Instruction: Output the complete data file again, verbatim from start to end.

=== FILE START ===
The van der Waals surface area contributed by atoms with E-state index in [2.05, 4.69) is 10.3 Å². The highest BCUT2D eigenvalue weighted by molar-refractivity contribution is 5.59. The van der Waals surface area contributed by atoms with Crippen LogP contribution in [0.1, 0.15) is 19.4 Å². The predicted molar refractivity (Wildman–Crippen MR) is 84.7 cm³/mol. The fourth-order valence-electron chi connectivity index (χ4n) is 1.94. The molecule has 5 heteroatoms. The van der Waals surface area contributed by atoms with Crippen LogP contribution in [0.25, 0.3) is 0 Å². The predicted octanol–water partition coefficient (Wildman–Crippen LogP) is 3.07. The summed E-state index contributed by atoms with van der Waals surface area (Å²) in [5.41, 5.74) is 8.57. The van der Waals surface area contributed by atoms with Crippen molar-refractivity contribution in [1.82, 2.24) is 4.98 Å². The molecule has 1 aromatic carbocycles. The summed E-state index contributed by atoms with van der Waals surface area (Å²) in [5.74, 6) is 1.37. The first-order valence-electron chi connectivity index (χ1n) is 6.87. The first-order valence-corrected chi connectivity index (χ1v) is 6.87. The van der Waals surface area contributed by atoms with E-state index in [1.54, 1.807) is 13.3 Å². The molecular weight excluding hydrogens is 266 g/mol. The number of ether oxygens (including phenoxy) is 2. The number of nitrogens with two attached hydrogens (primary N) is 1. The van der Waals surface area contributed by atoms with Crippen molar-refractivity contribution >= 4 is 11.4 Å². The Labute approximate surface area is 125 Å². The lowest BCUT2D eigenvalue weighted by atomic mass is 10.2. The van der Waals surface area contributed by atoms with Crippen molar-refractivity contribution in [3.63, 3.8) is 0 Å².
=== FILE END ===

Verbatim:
The van der Waals surface area contributed by atoms with E-state index in [2.05, 4.69) is 10.3 Å². The highest BCUT2D eigenvalue weighted by molar-refractivity contribution is 5.59. The van der Waals surface area contributed by atoms with Crippen LogP contribution in [0.1, 0.15) is 19.4 Å². The predicted molar refractivity (Wildman–Crippen MR) is 84.7 cm³/mol. The fourth-order valence-electron chi connectivity index (χ4n) is 1.94. The molecule has 5 heteroatoms. The van der Waals surface area contributed by atoms with Crippen LogP contribution in [0.25, 0.3) is 0 Å². The predicted octanol–water partition coefficient (Wildman–Crippen LogP) is 3.07. The summed E-state index contributed by atoms with van der Waals surface area (Å²) in [5.41, 5.74) is 8.57. The van der Waals surface area contributed by atoms with Crippen molar-refractivity contribution in [1.82, 2.24) is 4.98 Å². The molecule has 1 aromatic carbocycles. The summed E-state index contributed by atoms with van der Waals surface area (Å²) in [5.74, 6) is 1.37. The first-order valence-electron chi connectivity index (χ1n) is 6.87. The first-order valence-corrected chi connectivity index (χ1v) is 6.87. The van der Waals surface area contributed by atoms with E-state index in [1.54, 1.807) is 13.3 Å². The molecular weight excluding hydrogens is 266 g/mol. The number of ether oxygens (including phenoxy) is 2. The number of nitrogens with two attached hydrogens (primary N) is 1. The van der Waals surface area contributed by atoms with Crippen molar-refractivity contribution >= 4 is 11.4 Å². The Labute approximate surface area is 125 Å². The lowest BCUT2D eigenvalue weighted by atomic mass is 10.2. The van der Waals surface area contributed by atoms with Crippen molar-refractivity contribution in [3.63, 3.8) is 0 Å².